5
$\begingroup$

In David Tong's Gauge Theory notes on page 137 near eq. (3.30) he makes use of the following expressions for the covariant derivative $D_{\mu}$

$$\frac{1}{2}[\gamma^{\mu},\gamma^{\nu}]D_{\mu}D_{\nu}=\frac{1}{4}[\gamma^{\mu},\gamma^{\nu}][D_{\mu},D_{\nu}]\tag{1}$$

and

$$e^{-ikx}e^{D^2}e^{ikx}=e^{(D_{\mu}+ik_{\mu})^2}\tag{2}$$

I'm guessing the first is just a change of dummy indices in the second term of the commutator, but I don't see how the indices are dummy.

The second expression I'm more confused about. It looks like $x^{\mu}$ is acting like a generator of translation in momentum space, but I'm not sure.

$\endgroup$
6
  • $\begingroup$ Repeated indices are summed over so they are always dummy indices. $\endgroup$
    – Prahar
    Jun 8 at 9:46
  • 2
    $\begingroup$ For the first write $D_\mu D_\nu=\frac12([D_\mu,\,D_\nu]+\{D_\mu,\,D_\nu\})$. Only the antisymmetric part survives contraction with $[\gamma^\mu,\,\gamma^\nu]$, which is antisymmetric. For the second use this so $e^{ikx}e^{D^2}e^{ikX}=e^{D^2}+[e^{D^2},\,ikx]$. $\endgroup$
    – J.G.
    Jun 8 at 10:57
  • $\begingroup$ @J.G. Why is $[ikx,e^{D^{2}}]$ central? $\endgroup$ Jun 8 at 11:26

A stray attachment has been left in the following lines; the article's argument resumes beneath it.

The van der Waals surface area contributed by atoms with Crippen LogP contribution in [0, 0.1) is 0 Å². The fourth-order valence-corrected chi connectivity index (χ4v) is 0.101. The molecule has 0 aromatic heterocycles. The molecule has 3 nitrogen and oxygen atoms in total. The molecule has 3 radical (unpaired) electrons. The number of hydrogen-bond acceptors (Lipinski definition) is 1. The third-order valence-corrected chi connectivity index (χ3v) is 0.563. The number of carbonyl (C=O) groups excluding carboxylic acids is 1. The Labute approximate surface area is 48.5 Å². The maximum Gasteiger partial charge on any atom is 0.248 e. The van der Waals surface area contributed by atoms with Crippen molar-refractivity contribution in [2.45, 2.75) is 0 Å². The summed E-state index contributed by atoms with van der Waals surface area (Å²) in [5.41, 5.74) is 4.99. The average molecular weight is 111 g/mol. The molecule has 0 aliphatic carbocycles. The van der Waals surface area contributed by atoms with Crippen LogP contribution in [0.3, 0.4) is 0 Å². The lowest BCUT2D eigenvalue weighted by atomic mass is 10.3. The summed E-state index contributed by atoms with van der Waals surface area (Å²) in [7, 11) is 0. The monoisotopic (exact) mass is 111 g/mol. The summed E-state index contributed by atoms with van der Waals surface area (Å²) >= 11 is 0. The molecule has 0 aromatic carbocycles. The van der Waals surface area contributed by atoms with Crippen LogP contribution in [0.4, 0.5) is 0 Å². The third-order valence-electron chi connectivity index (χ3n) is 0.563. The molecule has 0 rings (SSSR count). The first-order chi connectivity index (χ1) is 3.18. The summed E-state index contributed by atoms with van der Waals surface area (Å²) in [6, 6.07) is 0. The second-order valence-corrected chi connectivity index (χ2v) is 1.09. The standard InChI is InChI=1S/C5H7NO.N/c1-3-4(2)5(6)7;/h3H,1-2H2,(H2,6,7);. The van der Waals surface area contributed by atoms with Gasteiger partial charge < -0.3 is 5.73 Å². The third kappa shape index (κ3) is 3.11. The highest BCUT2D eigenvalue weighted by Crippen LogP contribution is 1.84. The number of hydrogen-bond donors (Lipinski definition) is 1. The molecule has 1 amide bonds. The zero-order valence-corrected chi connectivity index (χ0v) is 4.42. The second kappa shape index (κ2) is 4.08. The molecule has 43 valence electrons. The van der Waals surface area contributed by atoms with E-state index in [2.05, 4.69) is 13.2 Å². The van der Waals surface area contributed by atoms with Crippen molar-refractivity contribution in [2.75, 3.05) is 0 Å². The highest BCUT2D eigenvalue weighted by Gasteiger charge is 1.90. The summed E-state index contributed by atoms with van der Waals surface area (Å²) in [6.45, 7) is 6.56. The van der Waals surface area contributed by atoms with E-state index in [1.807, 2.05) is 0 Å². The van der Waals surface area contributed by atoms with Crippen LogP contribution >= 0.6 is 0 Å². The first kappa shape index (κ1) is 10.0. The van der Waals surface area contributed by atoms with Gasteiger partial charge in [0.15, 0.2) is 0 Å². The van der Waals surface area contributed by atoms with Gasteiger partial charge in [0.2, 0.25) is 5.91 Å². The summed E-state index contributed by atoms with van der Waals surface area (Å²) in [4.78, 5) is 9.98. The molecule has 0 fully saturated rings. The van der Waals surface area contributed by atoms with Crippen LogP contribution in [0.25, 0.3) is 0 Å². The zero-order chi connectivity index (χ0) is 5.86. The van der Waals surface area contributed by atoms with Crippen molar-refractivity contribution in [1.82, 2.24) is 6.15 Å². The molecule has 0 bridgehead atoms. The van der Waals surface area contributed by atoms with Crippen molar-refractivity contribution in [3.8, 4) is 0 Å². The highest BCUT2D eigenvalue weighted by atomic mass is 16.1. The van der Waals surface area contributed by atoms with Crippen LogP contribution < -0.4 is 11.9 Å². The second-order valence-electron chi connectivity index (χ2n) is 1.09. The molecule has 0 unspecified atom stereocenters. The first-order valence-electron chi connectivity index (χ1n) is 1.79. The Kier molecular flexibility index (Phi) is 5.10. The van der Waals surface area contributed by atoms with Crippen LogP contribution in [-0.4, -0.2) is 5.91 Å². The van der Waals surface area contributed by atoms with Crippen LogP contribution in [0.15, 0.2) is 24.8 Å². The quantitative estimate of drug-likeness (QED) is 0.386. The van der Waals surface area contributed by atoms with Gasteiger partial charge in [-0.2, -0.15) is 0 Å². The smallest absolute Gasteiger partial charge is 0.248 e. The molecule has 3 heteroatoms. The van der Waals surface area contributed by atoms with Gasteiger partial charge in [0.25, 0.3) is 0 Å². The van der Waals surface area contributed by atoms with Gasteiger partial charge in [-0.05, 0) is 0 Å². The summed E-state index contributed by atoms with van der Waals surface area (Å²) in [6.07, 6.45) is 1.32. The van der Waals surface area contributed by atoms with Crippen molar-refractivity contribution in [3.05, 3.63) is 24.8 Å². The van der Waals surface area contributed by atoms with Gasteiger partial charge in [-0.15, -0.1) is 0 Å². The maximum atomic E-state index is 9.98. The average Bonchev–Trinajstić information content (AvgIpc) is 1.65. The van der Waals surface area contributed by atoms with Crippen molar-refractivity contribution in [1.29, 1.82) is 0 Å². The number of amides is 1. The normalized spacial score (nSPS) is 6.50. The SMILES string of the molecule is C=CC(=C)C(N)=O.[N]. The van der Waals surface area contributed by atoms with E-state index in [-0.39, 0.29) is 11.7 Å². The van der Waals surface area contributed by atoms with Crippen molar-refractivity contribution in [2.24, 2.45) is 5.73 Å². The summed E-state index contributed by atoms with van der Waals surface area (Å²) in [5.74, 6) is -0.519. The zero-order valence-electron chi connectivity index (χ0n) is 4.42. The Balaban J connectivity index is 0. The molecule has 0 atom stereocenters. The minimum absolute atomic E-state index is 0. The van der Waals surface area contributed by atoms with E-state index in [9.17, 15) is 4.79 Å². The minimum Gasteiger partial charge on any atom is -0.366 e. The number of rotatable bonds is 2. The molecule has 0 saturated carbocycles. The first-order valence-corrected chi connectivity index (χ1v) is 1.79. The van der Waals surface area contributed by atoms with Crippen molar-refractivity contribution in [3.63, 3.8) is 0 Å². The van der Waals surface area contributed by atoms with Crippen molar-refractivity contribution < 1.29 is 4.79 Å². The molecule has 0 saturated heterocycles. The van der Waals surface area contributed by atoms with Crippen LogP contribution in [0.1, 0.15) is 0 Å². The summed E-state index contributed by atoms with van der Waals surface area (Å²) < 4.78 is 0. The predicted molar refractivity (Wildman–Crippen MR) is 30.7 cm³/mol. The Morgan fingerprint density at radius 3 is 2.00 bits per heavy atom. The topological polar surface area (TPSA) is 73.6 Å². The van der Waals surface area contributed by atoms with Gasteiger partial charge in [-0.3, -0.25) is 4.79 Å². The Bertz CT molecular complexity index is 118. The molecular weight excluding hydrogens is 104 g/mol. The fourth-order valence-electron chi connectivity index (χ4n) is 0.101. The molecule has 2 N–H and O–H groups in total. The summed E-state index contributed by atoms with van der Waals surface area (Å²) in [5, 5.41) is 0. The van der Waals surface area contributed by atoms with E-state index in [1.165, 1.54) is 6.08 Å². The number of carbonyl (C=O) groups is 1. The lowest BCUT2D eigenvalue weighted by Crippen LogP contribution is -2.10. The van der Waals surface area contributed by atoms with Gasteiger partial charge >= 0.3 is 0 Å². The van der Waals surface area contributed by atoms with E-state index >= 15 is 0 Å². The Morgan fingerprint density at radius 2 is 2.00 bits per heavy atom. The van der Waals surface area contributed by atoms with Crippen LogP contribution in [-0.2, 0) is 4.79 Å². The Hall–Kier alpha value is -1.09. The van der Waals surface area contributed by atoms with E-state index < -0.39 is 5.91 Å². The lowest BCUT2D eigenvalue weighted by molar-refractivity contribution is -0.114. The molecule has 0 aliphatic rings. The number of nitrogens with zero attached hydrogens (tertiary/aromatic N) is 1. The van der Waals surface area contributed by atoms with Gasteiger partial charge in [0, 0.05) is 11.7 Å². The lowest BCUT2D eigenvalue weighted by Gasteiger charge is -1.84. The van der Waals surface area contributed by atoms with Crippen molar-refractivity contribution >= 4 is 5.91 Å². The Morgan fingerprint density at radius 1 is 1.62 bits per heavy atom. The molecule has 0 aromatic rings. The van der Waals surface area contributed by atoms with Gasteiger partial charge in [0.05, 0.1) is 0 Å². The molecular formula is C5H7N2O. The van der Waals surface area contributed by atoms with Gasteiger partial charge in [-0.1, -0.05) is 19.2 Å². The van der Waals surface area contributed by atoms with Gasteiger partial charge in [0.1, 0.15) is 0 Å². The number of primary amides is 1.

• $\begingroup$ @J.G. also I don't see how $[e^{D^2},ikx]$ gives $e^{(D_{\mu}+ik_{\mu})^2}$ $\endgroup$ Jun 8 at 11:36
  • $\begingroup$ Ah, I hadn't spotted the centrality requirement. $\endgroup$
    – J.G.
    Jun 8 at 11:40

2 Answers 2

5
$\begingroup$

Hint for eq. (2):

$$e^{-ik\cdot x} f(D) e^{ik\cdot x}~=~f\left(e^{-ik\cdot x} D e^{ik\cdot x}\right)$$

and

$$\begin{align} e^{-ik\cdot x} D_{\mu} e^{ik\cdot x}~\stackrel{\text{Hadamard}}{=}&~e^{-ik_{\nu} [x^{\nu},\cdot]} D_{\mu}\cr ~=~~~&D_{\mu}+ik_{\nu} [D_{\mu},x^{\nu}]\cr ~=~~~&D_{\mu}+ik_{\mu},\end{align}$$ where we used Hadamard's formula.

$\endgroup$
2
  • $\begingroup$ Does the second line follow from some form of BCH formula where we evaluate $[D_{\mu},ikx]$? I'm not entirely sure what the expression in the middle means and how we get it. $\endgroup$ Jun 8 at 13:40
  • 1
    $\begingroup$ I updated the answer. $\endgroup$
    – Qmechanic
    Jun 8 at 13:46
2
$\begingroup$

By Leibnitz' rule $$ e^{-ikx} \partial_x \{e^{ikx} f(x)\} = e^{-ikx}\{f(x)(\partial_x e^{ikx})+ e^{ikx}(\partial_x f)\}\\ = e^{-ikx}\{ f(x) (ik e^{ikx})+ e^{ikx}(\partial_x f)\}\\ = ik f(x) + \partial_x f(x) =(\partial_x +ik)f(x). $$ As $f(x)$ can be anything, we have
$$ e^{-ikx}\partial_x e^{ikx}= \partial_x+ik. $$

$\endgroup$

Your Answer

By clicking “Post Your Answer”, you agree to our terms of service, privacy policy and cookie policy

Not the answer you're looking for? Browse other questions tagged or ask your own question.